“I think this is a situation where we’re going to have to let it play out in court and see where it goes from there,” he said.

Utility owner George Johnson, who is accused in a bribery scheme, leaves U.S. District Court in Phoenix on June 7, 2017.

Utility owner George Johnson, who is accused in a bribery scheme, leaves U.S. District Court in Phoenix on June 7, 2017.

U.S. District Court Judge John Tuchi ordered prosecutors to disclose everything they have related to this case and “find the carve outs” – items that cannot be shared apart from the defendants and their lawyers in an effort to protect the broader investigation from which these allegations stem.

“We’re glad that the court granted the motion to compel the discovery,” Mathew said.

What that order also does is ensures the defense team can actually see what the government has — and what it wants protected. At that point, Tuchi said, the lawyers then can file legal motions arguing there is no reason for restrictions on how the materials can be used.

Assistant U.S. Attorney Frederick Battista noted that, even without disclosure of the documents and interviews, there already have been media reports and speculation on what else is being investigated.

Some of that is known because both the Arizona Corporation Commission and Pinnacle West Capital Corp., parent of Arizona Public Service, have disclosed that they have been in contact with the FBI.

And Gary Pierce told Capitol Media Services after he was initially interviewed by the FBI that agents were questioning him about the 2014 election, describing the conversation as “cordial.”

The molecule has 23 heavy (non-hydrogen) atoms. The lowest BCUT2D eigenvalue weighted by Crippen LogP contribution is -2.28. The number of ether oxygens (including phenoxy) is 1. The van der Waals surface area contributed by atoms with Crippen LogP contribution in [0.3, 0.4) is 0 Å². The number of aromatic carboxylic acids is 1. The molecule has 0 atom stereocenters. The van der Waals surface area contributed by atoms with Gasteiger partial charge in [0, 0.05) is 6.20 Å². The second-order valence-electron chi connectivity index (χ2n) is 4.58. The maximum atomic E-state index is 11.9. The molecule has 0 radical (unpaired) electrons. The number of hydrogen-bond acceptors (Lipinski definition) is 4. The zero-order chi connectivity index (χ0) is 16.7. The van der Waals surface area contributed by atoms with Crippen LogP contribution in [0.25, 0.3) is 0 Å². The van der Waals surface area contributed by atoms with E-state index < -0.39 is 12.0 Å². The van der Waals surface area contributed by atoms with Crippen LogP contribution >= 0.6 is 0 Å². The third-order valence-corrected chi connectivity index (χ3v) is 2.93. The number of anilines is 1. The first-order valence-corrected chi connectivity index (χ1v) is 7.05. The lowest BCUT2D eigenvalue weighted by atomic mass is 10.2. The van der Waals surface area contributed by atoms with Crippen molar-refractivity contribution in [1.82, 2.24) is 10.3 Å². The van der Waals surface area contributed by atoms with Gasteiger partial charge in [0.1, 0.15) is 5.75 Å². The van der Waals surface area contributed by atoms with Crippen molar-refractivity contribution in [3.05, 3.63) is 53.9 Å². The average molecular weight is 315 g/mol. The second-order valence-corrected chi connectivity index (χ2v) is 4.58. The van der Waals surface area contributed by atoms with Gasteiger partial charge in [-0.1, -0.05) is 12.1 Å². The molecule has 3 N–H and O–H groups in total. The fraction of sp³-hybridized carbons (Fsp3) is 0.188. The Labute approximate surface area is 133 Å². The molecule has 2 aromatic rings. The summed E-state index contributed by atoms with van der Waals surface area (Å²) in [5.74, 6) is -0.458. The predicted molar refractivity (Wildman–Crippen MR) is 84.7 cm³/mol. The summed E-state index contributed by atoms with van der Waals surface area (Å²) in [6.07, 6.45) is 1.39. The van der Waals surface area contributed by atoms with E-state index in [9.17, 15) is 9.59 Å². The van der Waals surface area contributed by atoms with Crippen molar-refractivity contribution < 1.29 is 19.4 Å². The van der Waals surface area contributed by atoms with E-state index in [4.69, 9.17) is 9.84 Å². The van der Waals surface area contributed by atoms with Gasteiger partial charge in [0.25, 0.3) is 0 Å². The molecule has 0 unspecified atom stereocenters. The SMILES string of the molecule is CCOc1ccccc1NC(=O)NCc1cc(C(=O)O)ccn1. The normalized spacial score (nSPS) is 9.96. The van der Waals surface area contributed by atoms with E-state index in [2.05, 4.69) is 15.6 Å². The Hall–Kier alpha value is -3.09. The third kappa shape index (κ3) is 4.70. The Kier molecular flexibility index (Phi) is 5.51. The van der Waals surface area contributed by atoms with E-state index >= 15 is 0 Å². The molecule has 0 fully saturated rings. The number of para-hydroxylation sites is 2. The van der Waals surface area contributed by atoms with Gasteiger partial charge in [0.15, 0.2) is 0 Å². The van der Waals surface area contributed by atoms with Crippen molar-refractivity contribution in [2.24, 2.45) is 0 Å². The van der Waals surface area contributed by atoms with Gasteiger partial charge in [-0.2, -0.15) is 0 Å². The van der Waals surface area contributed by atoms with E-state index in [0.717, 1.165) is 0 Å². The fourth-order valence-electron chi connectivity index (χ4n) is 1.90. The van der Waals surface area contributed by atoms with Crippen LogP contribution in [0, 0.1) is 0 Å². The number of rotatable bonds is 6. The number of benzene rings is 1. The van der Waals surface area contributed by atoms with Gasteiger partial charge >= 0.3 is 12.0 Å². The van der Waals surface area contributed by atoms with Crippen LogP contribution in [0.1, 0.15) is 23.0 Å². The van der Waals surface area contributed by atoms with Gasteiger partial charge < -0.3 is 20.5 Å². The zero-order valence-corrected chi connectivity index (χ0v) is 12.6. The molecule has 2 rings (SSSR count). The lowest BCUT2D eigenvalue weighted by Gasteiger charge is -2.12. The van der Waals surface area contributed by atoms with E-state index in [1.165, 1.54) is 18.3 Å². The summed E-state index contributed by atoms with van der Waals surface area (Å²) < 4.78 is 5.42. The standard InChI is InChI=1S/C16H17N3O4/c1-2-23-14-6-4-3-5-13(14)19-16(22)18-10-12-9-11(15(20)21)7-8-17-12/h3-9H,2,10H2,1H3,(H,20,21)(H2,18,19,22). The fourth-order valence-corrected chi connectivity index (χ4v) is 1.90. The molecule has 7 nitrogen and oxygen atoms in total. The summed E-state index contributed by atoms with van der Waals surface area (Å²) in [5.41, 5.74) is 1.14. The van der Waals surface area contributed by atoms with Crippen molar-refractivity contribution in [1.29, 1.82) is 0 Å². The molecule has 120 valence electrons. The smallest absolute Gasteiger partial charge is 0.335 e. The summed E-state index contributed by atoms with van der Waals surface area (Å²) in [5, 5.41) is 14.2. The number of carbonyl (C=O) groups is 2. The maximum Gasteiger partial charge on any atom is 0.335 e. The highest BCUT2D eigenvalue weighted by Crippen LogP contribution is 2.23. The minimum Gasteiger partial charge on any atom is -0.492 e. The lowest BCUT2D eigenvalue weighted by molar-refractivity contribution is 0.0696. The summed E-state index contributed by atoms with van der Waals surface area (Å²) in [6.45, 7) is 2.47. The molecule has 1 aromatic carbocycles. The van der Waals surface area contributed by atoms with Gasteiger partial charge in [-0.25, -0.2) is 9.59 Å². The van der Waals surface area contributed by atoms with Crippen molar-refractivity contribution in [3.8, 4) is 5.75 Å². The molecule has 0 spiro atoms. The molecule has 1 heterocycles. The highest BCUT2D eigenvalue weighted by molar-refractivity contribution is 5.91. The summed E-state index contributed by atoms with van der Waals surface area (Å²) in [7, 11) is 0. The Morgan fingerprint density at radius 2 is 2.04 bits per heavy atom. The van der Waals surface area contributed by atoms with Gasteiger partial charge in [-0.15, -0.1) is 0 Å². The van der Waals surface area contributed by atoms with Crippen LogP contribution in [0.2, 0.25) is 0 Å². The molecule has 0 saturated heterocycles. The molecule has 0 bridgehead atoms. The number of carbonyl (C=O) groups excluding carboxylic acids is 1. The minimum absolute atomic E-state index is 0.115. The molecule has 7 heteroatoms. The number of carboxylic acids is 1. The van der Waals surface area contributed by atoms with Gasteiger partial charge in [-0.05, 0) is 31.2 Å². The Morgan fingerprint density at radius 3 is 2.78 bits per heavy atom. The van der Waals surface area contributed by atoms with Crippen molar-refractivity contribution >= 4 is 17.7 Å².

Perhaps a less cordial interaction occurred between the Pierces and the FBI on May 16.

According to Sherry Pierce’s attorney Ashley Adams, federal agents showed up at the Pierces’ home and threatened to indict Sherry Pierce if her husband did not plead guilty to bribery charges.

Days later, they were both indicted.

“My client was in her robe,” Adams told U.S. District Court Judge James Tuchi.

Adams said the agents, with a draft of the proposed indictment in their hands, told Gary that if he did not plead guilty “we’re going to indict the mother of your children and the grandmother of your grandchildren.”

Battista did not address the allegation during Tuesday’s court hearing. And he refused to comment on them afterwards.

Adams and Gary Pierce’s attorney Patricia Gitre also declined to comment.

The probe appears to be an outgrowth of an investigation originally started at the state attorney general’s office. That included allegations that Pierce, while a regulator, had met secretly with Don Brandt, the chief executive of APS, and Don Robinson, his predecessor, while the utility was in the middle of a rate case before the commission.

That state investigation also was looking into $500,000 spent by the Free Enterprise Club in 2014 on behalf of Gary’s son, Justin, who was running for secretary of state. Wil Cardon, another candidate in that race, charged that the elder Pierce was using his position on the commission to get financial support for Justin’s campaign from companies regulated by the panel.

Howard Fischer of Capitol Media Services contributed to this report.